Johann Gottlob Frederick von Bohnenberger contributed to the development of early electrical devices and instruments. The best known is the Bohnenberger electroscope.
Johann Gottlob Frederick von Bohnenberger was born on June 5, 1765, in Simmezheim, Germany. His father, Gottlieb Christoph Bohnenberger, was a minister and he made some study in electricity. Frederick studied theology in Tubingen, and in 1789 he became a priest.
However, he went to study mathematics and astronomy first to Zach and then to Gottingen. Since 1796 he was an assistant at the Tubingen observatory and from 1803 professor of mathematics and astronomy there. In 1811 Frederick von Bohnenberger published a book, the “Astronomy”, which made him well known. From 1818 up to his death he was a chief inspector of munitions in Wuttenberg.
Frederick von Bohnenberger made important contributions to the study of electricity. He made electrostatic machines and Bohnenberger electroscope that was an important electrometric instrument.
This curious machine is a primitive influence (electrostatic) machine, proposed by Bohnenberger in 1798, as a rotating implementation of Bennet’s doubler (1787, used as an electromer).
About 1814 J.F.G. von Bohnenberger suggested a form of electroscope in which the single leaf was attracted to one of two conductors placed symmetrically on either side of it. The conductors were, in turn, connected to the two poles of a dry pile, thus allowing the sign of the charge applied to the leaf to be determined.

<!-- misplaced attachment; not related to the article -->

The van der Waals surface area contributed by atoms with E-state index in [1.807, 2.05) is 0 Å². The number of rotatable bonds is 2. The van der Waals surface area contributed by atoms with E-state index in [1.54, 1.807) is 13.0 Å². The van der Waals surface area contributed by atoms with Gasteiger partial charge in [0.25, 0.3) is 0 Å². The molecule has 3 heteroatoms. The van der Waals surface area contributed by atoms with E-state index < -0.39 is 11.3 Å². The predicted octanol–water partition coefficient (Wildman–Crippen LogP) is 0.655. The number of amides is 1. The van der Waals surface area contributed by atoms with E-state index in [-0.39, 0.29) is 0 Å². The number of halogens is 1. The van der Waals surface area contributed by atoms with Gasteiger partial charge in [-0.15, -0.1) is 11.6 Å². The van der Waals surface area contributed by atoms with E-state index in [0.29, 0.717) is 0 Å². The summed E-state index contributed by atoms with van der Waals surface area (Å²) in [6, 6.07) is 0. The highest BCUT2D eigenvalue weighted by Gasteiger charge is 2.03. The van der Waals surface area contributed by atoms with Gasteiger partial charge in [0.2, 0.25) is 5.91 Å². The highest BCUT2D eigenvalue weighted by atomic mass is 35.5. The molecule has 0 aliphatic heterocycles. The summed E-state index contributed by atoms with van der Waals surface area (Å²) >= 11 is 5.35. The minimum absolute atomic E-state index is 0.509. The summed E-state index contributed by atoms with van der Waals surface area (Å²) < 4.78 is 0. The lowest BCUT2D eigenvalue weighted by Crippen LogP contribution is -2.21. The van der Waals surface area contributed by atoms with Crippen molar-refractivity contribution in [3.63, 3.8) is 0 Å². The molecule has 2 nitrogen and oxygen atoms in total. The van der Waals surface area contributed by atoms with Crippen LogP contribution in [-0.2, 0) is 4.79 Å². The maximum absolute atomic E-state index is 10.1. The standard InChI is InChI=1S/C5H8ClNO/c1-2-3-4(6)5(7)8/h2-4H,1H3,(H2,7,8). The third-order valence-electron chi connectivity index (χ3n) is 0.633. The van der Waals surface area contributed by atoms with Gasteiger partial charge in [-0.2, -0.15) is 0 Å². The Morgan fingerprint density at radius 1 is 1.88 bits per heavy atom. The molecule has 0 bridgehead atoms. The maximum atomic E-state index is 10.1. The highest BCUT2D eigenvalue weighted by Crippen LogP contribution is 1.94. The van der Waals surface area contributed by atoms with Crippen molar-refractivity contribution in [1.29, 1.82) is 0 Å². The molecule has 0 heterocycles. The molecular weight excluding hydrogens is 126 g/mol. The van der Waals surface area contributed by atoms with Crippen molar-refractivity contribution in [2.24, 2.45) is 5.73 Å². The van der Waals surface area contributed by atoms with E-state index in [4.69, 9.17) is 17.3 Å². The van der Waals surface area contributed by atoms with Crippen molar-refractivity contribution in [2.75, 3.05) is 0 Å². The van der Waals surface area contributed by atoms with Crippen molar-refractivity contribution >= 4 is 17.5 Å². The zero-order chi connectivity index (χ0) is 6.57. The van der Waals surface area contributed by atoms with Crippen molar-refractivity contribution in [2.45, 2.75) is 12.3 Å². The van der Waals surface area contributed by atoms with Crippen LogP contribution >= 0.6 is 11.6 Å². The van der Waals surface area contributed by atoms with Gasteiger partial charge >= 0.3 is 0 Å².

The Bohnenberger electroscope comprises two batteries connected by a common base producing a constant potential difference of the order of 1000 volts. The free terminals have two small brass spheres. The unit is mounted in such a way that these two spheres have symmetrical electric charges. A piece of gold leaf suspended on the stem of the electroscope is attracted by the sphere of one of the batteries when an electrically charged body is brought close to the electroscope.
It is thus possible, with this electroscope, to determine the nature of the charge of an electrically charged body. To do so, the charges on the spheres should first be known; this can be ascertained by observing the behaviour of the gold leaf when the electroscope is influenced by a body whose electrical charge is known.
However, Bohnenberger’s main interests were in the fields of geodesy and geophysics. Bohnenberger and Soldner were the pioneers of the German geodesy. Bohnenberger has constructed a gyroscope. The gyroscope in the form we know it today was invented in 1852 by Leon Foucault.
However, it had an ancestor in the device developed by Johann von Bohnenberger in 1817. Napoleon I was so much impressed by this device that he recommended to introduce it in French schools.
The construction and operation of the Bohnenberger’s gyroscope are discussed in the 1856 first volume of Benjamin Pike, Jr.’s Illustrated Descriptive Catalogue of Optical, Mathematical and Philosophical Instruments: “Bohnenberger’s Machine.
This apparatus consists of three movable rings, …, mounted on a stout base. The two inner rings are mounted on pivots; those on the smallest ring at right angles to the middle one; in the smallest ring is supported a metal ball, having a roller on one of its pivots; around the roller a string may be wound, and when pulled off a rapid rotary motion may be given to the ball.
This motion may be given with the axis in any position required, and when communicated, the ring supporting the ball will resist considerable effort to alter its position, and whatever way the instrument may be turned, its axis will continue to maintain the position it had when set in motion, illustrating the inertia, or that property of matter which resists any change of state, whether of rest or motion.”
Bohnenberger died on the 19 April 1831 in Tubingen.